It feels as though Gareth Bale has been denying he’ll leave Real Madrid ever since he arrived in 2013. Despite being at the Santiago Bernabéu for six years, he has never truly felt at home or been entirely comfortable.
It seems absolutely crazy considering the fanfare that met his then-world-record £85million switch from Tottenham Hotspur and what he has achieved at the club, but signing for Real Madrid is like nothing anyone else can understand. No matter who you are, you have to prove yourself; there is absolutely no prior credit for past achievements and, as the Bale case proves, if you don’t behave like a Madrid player, you’ll likely never be accepted.
That is where the key to being viewed as a legend at that club lies: performances on the pitch, while everything else at most others, in England particularly, is just a piece of the puzzle. Players have to buy into Real before they buy into them. That means adapting to the lifestyle and proving a marketable figure immediately, while also juggling form and confidence.
It is a whirlwind of pressure that only a certain type of player can deal with. While Cristiano Ronaldo, who has put himself under similar strain throughout his entire career, thrived in the Spanish capital as a model professional in the eyes of the board and the fans, Bale has struggled most of the time. Despite scoring crucial goals and helping win four Champions League titles and a La Liga crown, the Welshman has always seemed like an outsider and a pariah.
Everything came to a head on Tuesday night when, after helping Wales qualify for Euro 2020, Bale was photographed holding a banner donning the words ‘Wales. Golf. Madrid.’ in direct reference to his supposed priorities. The Spanish media, who have never really been on his side, have accused him of finding more time for his favourite hobby and his country, despite being injured and not playing for Real in over a month. The front cover of sports newspaper AS saw a picture of Bale in Golf gear next to the words ‘Triple Bogey’. It is fair to say that returning to fitness in time for the international break has been viewed as convenient back in Spain, too.
There are two sides to every story. Bale has not acted particularly professionally during this saga, admitting he finds the headlines and songs sung by Wales fans amusing. Perhaps he hasn’t immersed himself into Spanish culture enough either. He doesn’t speak the language publicly and a number of his club mates, most notably Thibaut Courtois, have admitted he tends to eat much earlier than the rest of the squad. Eating late at night is a hallmark of Spanish culture; there is no denying he could do more.
From his point of view, though, he has never truly been made welcome. Putting aside the fact he isn’t even remotely appreciated for a cup final wonder strike against Barcelona in his first season, or his three Champions League final goals, Bale has been hung out to dry for a while now. Booed and whistled by fans who will scrutinise every mistake while ignoring the bigger picture, he has been on a collision course with boss Zinedine Zidane ever since his first spell as manager.
After returning last season to oversee a much-needed transition, Zidane didn’t hide the fact he wanted to see the back of Bale. A move to China was even mentioned, but it failed to materialise. Now it feels as though the Welshman is fed up with the disrespect and is losing the will to care because nothing he can do is right.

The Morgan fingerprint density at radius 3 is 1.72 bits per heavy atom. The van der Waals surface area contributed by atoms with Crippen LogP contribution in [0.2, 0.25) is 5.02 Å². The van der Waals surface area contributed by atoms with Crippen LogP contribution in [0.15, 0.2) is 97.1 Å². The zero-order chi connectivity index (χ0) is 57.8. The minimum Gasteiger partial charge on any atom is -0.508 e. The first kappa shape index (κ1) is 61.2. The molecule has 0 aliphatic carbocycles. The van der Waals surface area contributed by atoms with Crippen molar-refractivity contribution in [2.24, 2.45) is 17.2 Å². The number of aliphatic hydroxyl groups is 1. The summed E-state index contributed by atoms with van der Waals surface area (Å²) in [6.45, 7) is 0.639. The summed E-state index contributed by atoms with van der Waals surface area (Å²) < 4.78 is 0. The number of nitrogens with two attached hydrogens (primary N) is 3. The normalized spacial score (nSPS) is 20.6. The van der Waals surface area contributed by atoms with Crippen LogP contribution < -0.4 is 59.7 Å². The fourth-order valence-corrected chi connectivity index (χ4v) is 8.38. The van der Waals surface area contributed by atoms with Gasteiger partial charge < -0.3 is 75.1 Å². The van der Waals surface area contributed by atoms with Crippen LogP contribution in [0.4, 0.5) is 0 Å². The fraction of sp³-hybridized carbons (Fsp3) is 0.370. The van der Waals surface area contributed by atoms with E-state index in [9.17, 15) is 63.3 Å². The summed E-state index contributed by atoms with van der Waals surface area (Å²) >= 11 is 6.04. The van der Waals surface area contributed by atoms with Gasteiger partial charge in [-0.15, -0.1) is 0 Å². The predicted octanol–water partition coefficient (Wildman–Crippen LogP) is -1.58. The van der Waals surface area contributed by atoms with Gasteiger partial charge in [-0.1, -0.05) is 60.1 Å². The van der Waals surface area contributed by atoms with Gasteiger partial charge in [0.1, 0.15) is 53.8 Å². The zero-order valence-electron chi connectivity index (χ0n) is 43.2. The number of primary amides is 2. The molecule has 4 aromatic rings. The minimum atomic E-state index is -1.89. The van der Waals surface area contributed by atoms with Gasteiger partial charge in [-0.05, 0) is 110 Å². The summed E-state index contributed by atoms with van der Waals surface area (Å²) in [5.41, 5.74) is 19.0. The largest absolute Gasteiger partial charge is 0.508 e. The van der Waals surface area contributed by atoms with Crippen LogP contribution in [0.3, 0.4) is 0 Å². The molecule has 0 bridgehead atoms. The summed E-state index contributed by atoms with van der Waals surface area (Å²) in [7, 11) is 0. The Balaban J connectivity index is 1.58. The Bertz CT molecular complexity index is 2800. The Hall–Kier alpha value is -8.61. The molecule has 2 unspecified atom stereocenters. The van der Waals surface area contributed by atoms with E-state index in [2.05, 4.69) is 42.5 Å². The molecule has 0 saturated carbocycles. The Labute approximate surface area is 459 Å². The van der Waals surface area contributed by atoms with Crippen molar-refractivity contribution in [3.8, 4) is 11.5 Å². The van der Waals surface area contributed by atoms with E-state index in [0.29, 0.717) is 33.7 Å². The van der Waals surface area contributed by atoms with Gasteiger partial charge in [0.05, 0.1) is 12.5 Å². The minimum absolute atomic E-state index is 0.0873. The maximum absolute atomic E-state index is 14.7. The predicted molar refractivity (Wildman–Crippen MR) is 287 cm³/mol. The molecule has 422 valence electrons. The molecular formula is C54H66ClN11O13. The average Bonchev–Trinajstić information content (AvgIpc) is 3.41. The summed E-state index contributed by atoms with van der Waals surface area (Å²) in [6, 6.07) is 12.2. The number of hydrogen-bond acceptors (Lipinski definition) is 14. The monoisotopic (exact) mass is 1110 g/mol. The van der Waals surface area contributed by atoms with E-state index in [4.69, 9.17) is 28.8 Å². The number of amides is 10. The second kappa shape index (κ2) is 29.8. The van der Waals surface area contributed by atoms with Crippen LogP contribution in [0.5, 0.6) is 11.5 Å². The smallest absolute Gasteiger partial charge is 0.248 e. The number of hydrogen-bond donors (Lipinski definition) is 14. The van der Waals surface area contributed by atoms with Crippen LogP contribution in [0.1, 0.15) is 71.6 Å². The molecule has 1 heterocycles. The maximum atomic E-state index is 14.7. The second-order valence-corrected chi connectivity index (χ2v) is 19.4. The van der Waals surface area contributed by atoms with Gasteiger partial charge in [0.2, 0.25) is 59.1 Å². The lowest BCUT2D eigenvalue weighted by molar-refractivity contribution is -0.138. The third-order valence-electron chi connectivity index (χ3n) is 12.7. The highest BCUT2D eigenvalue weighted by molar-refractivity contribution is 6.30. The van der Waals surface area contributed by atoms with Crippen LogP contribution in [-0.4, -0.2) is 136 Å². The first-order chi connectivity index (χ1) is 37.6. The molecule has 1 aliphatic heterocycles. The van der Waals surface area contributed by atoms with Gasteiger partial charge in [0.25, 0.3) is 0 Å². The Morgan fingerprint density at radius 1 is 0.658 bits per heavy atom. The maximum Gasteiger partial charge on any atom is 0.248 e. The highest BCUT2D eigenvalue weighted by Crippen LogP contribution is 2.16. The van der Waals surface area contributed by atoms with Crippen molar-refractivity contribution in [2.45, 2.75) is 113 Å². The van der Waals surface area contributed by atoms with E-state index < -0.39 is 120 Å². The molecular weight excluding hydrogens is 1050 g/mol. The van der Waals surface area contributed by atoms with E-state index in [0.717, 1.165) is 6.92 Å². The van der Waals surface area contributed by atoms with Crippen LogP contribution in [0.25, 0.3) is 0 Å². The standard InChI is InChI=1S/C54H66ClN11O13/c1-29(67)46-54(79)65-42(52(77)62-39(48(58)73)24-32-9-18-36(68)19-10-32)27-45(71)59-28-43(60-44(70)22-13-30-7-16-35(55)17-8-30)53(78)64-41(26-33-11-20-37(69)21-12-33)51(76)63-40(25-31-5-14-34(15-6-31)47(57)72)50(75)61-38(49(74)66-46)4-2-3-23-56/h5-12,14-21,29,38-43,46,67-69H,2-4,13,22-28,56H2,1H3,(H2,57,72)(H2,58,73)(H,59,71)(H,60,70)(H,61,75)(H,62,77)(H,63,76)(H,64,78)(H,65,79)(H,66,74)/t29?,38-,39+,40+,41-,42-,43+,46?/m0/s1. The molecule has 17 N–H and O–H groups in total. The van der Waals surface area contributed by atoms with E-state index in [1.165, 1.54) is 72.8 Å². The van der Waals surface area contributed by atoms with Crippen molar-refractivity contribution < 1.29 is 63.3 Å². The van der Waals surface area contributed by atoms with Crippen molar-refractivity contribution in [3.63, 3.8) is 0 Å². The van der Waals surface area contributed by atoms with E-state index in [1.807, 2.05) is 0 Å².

That simply isn’t the way Real Madrid works: whatever external opinions may be, you should be grateful to be in that environment.
It needs to be remembered why he was targeted back in 2013, at the peak of his powers. He’d just top scored for Spurs from midfield under Andre Villas-Boas and was earmarked as Ronaldo’s heir, but the Portuguese superstar’s own longevity meant that never really happened. Right now, there is a Ronaldo vacuum in the team, and while Karim Benzema is taking his opportunity, despite also enduring abuse over the years, Bale has grown tired of giving everything and getting very little in return.
Critics will use Benzema’s resurgence against Bale, as well as the fact he is incredibly well paid, reportedly earning over £600,000-per-week. But it is hard not to sympathise with him over the apparent hypocrisy of the Spanish press and Madrid fans, who have repeatedly dragged him through the mud and reacted in shock horror that he has the audacity to have a go in the other direction. Real have to be seen to make an example, with early suggestions that Zidane could make him train alone. But they have plated him up and fed him to the wolves.
Any one of his achievements should make him a hero, but the apathetic view of him shows Real in the most negative light. Success is expected, the minimum requirement, and never strived for. Bale has overstayed his welcome, and that is why he’ll find it tough to move on. None of the big clubs in England and Europe will see him as a progressive signing anymore. At the age of 30, the only way is down, and any deal would still be very expensive. That money could be better spent elsewhere.
These problems have been rumbling on for some time. Bale has missed the boat on improving his career. That is what he deserves criticism for.
Without doubt, Bale acted without professionalism this week. It could be argued he has done for some time now. But Real must take responsibility too; they have broken his spirit and not only does he no longer view his career in Spain as salvageable, but he doesn’t appear to care whether it is or not. His position at club level has been undermined and made untenable. On balance, he was within his rights to make his point.
Harry De Cosemo is on Twitter
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